Services) and Trak America BOA FIA NE (Trak America). See Filing Nos. 81 and 93 Motions. The FIA Card Services and Trak America subpoenas request: “All records and
documents of any kind of all credit card accounts sold to or transferred for collection to
defendants Christopher E. Pech and/or the law firm Pech, Hughes & McDonald, P.C.” See
Filing No. 62 - FIA Card Services Subpoena, Filing No. 86-1 - Trak America Subpoena.
After discussion, Jenkins offered to limit the FIA Card Services subpoena to:
All records and documents for the credit card accounts of those
Nebraska residents to whom Defendants’ [sic] sent the 560
letters identified by Defendants during the period of June 2013
through February 2014 which were sold to or transferred for
collection to Defendants Christopher E. Pech and/or the law
firm Pech, Hughes & McDonald, P.C.
See Filing No. 82 - Brief p. 3. Jenkins contends the information sought may be useful in
identifying class members.
See Filing No. 82 - Brief; Filing No. 94 - Brief.
proposes any confidential information can be protected under the protection order entered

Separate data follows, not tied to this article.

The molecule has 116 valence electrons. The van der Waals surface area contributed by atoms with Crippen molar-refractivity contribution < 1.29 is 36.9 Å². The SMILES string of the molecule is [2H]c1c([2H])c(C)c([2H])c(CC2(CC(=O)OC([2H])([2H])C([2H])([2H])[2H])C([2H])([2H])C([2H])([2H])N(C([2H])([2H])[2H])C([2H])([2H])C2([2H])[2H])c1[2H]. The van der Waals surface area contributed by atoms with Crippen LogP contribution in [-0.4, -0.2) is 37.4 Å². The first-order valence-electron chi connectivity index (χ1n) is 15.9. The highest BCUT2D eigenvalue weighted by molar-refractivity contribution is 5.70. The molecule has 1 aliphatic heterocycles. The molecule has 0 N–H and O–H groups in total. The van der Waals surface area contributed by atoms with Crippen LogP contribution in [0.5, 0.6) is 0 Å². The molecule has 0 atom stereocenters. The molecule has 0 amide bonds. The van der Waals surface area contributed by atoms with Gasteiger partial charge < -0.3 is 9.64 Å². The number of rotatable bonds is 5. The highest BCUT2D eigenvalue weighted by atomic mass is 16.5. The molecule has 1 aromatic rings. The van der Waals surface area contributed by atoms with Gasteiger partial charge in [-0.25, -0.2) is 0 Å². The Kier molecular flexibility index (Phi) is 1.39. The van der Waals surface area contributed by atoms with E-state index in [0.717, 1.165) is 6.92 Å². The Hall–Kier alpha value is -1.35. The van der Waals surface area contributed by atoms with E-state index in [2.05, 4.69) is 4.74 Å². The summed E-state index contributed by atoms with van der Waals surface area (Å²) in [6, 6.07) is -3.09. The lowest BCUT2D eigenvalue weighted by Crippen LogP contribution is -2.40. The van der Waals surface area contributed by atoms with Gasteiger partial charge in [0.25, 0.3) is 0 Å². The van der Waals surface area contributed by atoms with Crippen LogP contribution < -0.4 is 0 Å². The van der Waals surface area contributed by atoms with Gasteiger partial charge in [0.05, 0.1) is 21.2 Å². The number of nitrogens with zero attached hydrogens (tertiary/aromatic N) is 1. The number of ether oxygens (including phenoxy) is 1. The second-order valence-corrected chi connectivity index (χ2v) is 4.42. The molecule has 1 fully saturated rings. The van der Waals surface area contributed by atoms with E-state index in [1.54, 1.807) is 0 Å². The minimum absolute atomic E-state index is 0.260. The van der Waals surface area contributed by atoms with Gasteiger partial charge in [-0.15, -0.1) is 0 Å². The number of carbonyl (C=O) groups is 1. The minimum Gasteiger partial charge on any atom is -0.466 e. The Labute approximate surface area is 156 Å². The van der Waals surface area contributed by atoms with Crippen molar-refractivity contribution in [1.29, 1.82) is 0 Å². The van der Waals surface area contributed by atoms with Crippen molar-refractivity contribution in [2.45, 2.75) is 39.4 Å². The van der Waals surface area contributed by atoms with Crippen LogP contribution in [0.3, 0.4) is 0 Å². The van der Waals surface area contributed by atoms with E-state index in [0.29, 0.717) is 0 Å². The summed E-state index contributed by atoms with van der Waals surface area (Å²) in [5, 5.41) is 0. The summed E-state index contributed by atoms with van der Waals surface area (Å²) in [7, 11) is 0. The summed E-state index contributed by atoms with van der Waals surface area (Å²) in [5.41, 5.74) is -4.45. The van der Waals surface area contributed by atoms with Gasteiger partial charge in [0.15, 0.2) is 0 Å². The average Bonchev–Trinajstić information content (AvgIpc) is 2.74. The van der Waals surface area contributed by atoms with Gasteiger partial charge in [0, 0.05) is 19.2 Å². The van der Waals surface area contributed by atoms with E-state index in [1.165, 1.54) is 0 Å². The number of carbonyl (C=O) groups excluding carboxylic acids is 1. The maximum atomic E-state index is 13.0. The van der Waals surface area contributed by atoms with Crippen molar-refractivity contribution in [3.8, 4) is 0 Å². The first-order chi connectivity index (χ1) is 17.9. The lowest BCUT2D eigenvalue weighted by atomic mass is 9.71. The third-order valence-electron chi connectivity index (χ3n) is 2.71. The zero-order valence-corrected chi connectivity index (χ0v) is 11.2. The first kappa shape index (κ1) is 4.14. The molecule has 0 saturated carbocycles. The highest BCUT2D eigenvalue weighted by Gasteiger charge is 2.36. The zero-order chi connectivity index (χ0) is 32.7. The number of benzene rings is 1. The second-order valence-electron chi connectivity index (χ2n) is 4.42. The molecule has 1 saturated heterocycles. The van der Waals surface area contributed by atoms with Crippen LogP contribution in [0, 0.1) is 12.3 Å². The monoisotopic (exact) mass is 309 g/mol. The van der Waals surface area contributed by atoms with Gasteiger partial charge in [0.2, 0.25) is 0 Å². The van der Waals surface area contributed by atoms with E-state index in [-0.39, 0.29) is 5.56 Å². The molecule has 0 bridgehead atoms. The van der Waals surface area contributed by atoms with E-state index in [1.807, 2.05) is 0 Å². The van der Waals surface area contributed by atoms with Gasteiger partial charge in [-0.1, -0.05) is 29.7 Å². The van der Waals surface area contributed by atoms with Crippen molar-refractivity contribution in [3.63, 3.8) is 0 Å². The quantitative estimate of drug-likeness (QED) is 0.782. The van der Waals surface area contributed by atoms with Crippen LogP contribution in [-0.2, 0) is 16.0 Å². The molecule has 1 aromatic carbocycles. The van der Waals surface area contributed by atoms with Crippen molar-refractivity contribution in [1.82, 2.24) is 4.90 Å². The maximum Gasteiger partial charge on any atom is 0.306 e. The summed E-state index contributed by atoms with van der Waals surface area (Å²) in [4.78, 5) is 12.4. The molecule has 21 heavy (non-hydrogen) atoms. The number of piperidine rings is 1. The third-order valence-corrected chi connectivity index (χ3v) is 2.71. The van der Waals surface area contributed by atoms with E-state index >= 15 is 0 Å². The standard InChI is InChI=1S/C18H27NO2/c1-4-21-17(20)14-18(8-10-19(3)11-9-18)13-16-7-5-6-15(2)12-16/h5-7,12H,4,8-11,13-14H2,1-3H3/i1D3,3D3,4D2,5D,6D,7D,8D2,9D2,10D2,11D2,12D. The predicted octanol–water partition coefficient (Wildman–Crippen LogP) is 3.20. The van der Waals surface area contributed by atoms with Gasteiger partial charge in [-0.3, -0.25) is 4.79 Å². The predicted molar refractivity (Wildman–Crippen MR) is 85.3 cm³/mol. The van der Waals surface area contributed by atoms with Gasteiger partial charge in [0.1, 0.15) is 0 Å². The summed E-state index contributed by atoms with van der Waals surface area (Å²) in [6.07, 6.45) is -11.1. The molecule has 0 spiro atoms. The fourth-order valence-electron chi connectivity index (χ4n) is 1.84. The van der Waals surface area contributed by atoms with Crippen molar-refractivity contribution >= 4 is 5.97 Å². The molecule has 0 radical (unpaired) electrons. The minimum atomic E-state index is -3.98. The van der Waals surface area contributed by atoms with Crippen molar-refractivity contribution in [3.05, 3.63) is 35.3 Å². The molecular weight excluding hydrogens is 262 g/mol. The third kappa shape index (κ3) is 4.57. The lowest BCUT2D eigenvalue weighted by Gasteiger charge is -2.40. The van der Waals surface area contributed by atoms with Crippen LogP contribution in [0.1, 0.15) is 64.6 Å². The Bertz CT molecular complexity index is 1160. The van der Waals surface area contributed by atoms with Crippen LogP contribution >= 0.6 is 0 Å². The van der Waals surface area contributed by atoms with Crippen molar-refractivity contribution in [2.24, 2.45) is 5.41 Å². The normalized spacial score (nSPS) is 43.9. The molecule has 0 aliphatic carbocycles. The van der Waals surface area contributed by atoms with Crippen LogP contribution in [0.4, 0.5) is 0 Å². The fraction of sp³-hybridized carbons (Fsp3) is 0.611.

in this case. Id.; see also Filing No. 30 - Protective Order.
Also in his second motion to compel, Jenkins seeks to issue a subpoena on Tyler J.
Grimm (Grimm), a previous employee of the defendants. See Filing No. 93 - Motion. The
Grimm subpoena seeks:
All records, e-mails, spreadsheets, including all documents of
any kind electronic in form and otherwise associated with the
review credit card account of those Nebraska residents to
whom Defendants’ [sic] sent the 560 letters identified by
Defendants during the period of June 2013 through February
2014 which were sold to or transferred for collection to
Defendants Christopher E. Pech and/or the law firm Pech,
Hughes & McDonald, P.C.
See Filing No. 85-2 - Grimm Subpoena. Jenkins similarly claims the information may be
useful in identifying which accounts of prospective class members were incurred for
personal, family, or household purposes. See Filing No. 94 - Brief. Underlying Jenkins’
motions is the argument the defendants cannot oppose class certification on the basis
Jenkins has not produced any evidence of records of the original creditors and also
oppose Jenkins’ attempt to obtain such records.
In Jenkins’ third motion he seeks to compel responses to his third set of discovery